N2 - Intensive ringing of the large Sand Martin Riparia riparia population of Eastern Hungary has been carried out at breeding colonies since 1986. Previous survival modelling has shown a close relationship between the adult survival rates and Sahelian weather conditions. The detection of such environmental effects on juvenile survival is more complicated because mortality is confounded with dispersal, which varies with age and sex. Although juveniles cannot be sexed by morphological characters, this study examines models of the survival and recapture rates of birds ringed as juvenile males and females separately by assuming a 1:1 sex ratio among juveniles at ringing. Using this approach it was possible to identify biologically realistic models which described the data, but different models were selected for each sex. To study variation in the survival rates of birds ringed as juveniles, it is thus important to model survival and recapture rates for each sex separately. The methods presented here require further development. It was not possible to produce unambiguous evidence of real differences in the survival rates of one-year-old and older birds because age- and sex-related differences in dispersal could affect the results.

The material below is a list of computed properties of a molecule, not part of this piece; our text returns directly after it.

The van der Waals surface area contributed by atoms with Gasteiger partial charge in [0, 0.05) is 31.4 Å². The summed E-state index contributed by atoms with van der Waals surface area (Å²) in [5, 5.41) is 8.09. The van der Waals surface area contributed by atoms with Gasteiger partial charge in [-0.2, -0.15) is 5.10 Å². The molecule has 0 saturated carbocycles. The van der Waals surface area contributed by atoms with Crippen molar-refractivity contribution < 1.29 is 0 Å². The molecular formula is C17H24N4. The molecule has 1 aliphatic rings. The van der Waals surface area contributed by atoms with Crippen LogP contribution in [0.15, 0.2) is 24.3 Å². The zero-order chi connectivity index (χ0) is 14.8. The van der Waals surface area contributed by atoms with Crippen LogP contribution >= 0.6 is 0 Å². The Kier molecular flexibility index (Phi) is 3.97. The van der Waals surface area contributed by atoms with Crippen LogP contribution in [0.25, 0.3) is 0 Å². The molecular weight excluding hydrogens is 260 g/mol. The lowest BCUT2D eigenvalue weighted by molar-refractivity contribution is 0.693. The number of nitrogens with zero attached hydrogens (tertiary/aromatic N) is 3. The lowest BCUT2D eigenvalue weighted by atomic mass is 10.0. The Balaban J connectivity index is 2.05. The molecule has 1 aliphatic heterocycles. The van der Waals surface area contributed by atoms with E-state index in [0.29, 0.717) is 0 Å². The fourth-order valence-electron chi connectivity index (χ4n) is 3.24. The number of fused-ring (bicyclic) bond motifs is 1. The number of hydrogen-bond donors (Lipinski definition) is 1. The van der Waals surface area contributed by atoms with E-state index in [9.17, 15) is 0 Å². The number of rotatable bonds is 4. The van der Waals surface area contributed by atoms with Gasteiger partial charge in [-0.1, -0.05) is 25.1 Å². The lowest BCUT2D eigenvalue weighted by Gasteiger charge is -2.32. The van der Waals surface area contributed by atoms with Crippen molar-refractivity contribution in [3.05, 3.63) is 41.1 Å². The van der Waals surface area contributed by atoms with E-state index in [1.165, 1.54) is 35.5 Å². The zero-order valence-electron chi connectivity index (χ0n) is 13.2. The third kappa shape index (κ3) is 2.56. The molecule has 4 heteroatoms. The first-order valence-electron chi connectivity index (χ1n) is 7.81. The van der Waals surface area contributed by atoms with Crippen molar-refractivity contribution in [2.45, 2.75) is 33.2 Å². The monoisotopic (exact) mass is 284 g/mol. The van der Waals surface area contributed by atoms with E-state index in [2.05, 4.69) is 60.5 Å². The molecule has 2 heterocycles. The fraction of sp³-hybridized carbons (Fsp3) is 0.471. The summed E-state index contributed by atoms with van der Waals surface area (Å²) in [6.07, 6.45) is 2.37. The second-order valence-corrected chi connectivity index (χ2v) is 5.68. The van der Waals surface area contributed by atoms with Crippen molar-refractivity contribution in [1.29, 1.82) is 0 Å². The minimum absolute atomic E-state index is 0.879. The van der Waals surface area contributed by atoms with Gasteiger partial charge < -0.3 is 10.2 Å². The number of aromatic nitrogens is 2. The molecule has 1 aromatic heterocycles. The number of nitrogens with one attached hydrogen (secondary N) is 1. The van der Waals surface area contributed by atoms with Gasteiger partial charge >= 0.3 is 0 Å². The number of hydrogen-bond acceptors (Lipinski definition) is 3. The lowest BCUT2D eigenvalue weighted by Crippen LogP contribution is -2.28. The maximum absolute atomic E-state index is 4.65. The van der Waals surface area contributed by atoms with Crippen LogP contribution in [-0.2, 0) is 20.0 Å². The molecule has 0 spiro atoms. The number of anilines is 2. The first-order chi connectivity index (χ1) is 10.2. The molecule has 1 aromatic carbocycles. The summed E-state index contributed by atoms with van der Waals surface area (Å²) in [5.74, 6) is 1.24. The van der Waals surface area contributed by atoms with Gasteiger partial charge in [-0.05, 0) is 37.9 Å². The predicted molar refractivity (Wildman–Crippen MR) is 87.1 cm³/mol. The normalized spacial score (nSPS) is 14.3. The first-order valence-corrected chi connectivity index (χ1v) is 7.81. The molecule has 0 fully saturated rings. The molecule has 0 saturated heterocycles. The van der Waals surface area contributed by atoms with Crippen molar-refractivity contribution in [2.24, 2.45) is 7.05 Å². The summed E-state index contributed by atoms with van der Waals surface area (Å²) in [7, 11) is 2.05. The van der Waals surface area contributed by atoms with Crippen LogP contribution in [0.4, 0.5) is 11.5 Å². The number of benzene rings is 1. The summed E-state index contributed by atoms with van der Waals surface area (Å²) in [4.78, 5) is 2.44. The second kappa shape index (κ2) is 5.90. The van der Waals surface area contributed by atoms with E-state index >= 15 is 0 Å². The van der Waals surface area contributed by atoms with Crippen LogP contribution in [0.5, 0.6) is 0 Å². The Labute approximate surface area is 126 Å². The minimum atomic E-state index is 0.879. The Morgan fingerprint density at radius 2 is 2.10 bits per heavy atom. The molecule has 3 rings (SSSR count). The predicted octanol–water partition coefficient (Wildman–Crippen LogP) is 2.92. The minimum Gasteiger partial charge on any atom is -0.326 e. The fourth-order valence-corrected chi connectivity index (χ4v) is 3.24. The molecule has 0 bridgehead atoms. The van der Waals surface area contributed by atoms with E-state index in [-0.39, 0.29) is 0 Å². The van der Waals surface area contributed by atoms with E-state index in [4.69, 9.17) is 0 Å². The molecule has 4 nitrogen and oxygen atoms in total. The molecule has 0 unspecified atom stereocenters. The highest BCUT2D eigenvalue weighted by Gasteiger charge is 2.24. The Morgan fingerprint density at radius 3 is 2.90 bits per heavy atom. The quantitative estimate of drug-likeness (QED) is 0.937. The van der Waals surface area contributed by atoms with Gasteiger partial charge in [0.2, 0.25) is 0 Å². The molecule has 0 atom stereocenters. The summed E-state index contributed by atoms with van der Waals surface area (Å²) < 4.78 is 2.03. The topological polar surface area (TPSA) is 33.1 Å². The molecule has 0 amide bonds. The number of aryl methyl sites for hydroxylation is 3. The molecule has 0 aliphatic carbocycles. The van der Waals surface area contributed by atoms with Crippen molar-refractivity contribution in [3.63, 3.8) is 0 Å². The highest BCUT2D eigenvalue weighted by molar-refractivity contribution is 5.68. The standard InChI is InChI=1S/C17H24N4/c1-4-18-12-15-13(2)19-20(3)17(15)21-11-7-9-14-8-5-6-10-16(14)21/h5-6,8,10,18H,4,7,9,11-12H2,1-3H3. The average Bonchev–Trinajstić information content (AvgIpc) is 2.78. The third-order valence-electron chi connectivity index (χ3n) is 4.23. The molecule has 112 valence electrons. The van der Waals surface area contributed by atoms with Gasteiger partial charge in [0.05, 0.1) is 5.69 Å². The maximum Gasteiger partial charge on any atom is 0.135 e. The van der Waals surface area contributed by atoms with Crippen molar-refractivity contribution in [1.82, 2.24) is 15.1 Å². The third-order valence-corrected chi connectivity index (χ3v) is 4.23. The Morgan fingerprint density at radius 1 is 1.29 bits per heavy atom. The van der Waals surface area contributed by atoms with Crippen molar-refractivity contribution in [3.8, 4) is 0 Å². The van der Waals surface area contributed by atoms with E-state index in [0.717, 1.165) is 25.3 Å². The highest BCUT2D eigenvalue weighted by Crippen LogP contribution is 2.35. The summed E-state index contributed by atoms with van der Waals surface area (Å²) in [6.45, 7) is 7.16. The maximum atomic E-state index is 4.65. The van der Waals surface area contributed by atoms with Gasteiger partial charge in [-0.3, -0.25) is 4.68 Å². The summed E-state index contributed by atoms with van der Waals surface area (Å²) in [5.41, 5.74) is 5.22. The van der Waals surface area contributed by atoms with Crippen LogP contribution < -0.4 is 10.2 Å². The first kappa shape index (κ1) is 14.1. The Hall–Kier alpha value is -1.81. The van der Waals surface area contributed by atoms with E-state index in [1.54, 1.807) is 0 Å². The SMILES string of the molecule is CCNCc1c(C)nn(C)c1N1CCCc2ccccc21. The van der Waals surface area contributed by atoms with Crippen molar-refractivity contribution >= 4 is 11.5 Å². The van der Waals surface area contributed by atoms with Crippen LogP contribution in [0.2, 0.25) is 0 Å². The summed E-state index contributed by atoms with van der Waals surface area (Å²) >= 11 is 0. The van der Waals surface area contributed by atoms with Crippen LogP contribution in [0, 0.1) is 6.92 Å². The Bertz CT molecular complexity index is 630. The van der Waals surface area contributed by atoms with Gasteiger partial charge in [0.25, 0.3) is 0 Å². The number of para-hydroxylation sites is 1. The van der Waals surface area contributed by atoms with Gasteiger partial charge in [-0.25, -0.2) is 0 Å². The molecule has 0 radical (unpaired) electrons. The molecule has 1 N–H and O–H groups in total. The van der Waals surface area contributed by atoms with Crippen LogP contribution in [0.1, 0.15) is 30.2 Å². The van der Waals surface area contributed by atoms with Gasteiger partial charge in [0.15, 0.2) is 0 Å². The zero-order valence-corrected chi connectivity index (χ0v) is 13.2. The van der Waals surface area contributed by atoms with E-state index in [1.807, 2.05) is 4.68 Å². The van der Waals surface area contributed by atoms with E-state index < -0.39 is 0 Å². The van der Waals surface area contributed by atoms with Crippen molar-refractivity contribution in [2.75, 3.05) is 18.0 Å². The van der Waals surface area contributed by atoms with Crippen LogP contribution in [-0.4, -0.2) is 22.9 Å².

AB - Intensive ringing of the large Sand Martin Riparia riparia population of Eastern Hungary has been carried out at breeding colonies since 1986. Previous survival modelling has shown a close relationship between the adult survival rates and Sahelian weather conditions. The detection of such environmental effects on juvenile survival is more complicated because mortality is confounded with dispersal, which varies with age and sex. Although juveniles cannot be sexed by morphological characters, this study examines models of the survival and recapture rates of birds ringed as juvenile males and females separately by assuming a 1:1 sex ratio among juveniles at ringing. Using this approach it was possible to identify biologically realistic models which described the data, but different models were selected for each sex. To study variation in the survival rates of birds ringed as juveniles, it is thus important to model survival and recapture rates for each sex separately. The methods presented here require further development. It was not possible to produce unambiguous evidence of real differences in the survival rates of one-year-old and older birds because age- and sex-related differences in dispersal could affect the results.